Typography / Typeface / Font
Although we have not studied typography yet in lessons it is a element of the design process that I feel I need to research because it is so important to get it right. Because there are so many different fonts out there I feel its easy to be over whelmed with choice.
In typography, a typeface (also known as font family) is a set of characters that share common design features. A single typeface is represented by a specific weight, style, condensation, width, slant, italicization, ornamentation, and designer or foundry, but not by size.
There are thousands of different typefaces in existence, with new ones being developed constantly.
The art and craft of designing typefaces is called type design. Designers of typefaces are called type designers. In digital typography, type designers are sometimes also called font developers or font designers.
Every typeface is a collection of glyphs, each of which represents an individual letter, number, punctuation mark, or other symbol.
I have found a website which is called Thinking With Type and it has a page called ‘Type: A Few Good Fonts’, it gives examples of some classic fonts and a mini history about it and who designed it and in what year, also some of the influences behind it. Here they are
So this collection gives a great variety of old ones, dating back to the 1700s John Baskerville designed Baskerville, and some newer examples are shown such as Matthew Carters Verdana in 1996. My personal favourite is Neutraface which is modern but is based on a type that was originally designed in the 1940s/50s by architect Richard Neutra. The 1940’s and 50’s are particularly influential to me, I find a lot of things from that era that is very inspirational and its design; weather from interior, exterior, graphic, or photography always catches my eye and stands out to me as very original work.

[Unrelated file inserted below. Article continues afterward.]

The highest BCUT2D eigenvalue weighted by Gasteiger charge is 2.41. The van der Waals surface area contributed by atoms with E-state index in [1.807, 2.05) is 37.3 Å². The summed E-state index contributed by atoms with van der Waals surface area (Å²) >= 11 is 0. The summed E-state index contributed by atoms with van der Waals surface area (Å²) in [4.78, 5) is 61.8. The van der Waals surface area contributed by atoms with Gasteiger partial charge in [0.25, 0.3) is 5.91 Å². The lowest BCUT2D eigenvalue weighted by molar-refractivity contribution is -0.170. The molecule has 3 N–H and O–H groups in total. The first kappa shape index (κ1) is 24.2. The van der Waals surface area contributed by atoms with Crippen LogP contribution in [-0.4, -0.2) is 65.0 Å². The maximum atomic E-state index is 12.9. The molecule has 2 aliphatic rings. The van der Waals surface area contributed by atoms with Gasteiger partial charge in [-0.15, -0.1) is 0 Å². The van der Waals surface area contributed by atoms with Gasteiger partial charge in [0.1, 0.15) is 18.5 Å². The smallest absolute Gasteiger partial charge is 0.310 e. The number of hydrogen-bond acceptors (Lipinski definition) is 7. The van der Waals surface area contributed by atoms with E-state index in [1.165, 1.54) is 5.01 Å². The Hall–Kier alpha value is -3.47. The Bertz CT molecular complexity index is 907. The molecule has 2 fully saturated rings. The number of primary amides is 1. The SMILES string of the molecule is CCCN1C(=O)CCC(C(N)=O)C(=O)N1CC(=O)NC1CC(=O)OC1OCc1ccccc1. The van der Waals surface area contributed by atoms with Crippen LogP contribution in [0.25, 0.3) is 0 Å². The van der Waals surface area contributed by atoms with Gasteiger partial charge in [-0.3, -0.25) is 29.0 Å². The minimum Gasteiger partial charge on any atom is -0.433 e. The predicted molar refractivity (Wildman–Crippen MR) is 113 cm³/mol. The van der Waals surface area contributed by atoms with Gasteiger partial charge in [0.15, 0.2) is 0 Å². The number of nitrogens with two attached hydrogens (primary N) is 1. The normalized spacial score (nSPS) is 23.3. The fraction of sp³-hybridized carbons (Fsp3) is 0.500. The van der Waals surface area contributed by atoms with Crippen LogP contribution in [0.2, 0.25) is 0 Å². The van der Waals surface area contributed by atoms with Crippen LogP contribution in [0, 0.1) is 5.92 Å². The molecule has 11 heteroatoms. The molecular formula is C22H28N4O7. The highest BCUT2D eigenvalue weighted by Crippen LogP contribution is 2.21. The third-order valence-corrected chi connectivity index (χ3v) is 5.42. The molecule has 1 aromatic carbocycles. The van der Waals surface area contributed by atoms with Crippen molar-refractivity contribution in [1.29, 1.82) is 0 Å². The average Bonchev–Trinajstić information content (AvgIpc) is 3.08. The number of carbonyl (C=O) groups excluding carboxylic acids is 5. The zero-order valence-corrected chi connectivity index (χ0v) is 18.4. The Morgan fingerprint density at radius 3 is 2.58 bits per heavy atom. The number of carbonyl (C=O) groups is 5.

So type is used in everything we see and do, and I found a great example of how different typeface’s are used in film. Although until now I have never taken notice of what typeface is used in film, this shows a variety of some. A whole website has been created dedicated to ‘the end’ title screen of Warner Bros films. See the website here. This particular selection is gallery of the end titles from Warner Bros. movies (1924-1967), collated by designer Christian Annyas.
So some of the examples here are quite standard, in fact Warner Bros used the same design and typeface for many films in the beginning (1918 was their first film), as seen on the website link, but then in the 1920’s they started designing new ones to go with each individual film. Here two examples stand out to me, the middle one and the bottom left one, clearly a western cowboy film, it is harder to work out what the other film is just from this film still of its end titles but what I like most is how the lettering is isometrically positioned to suit what is in the picture. This really makes the titles ‘fit’ into the film.
I also came across this periodic table of typeface, which is a beautiful way to display them. It is taken from the first page of a book called Just My Type: A Book About Fonts which is a light-hearted collection of stories about fonts that is aimed at non-designers. See the feature here.
The book asks questions such as Can a font make me popular? It then goes on to show the cover of GQ magazine featuring Barak Obama and says
“Typefaces are now 560 years old. So when a Brit called Matthew Carter constructed the now-ubiquitous Verdana on his computer in the 1990s, what could he possibly be doing to an A and a B that had never been done before? And how did a friend of his make the typeface Gotham, which eased Barack Obama into the Presidency? And what exactly makes a font presidential or American, or British, French German, Swiss or Jewish?”
Here is another excellent example of some various different typefaces for the words ‘of’ and ‘the’.
I like this one because it starts off with the simple line drawing of the ‘of’ word, then builds up to more detailed and fuller designs of the word ‘the’ which then leads on to the word with some decorative embellishment around it giving it more of a punch and makes it stand out. The next image is just something fun I found which shows real typeface printing blocks that vary in shape and size.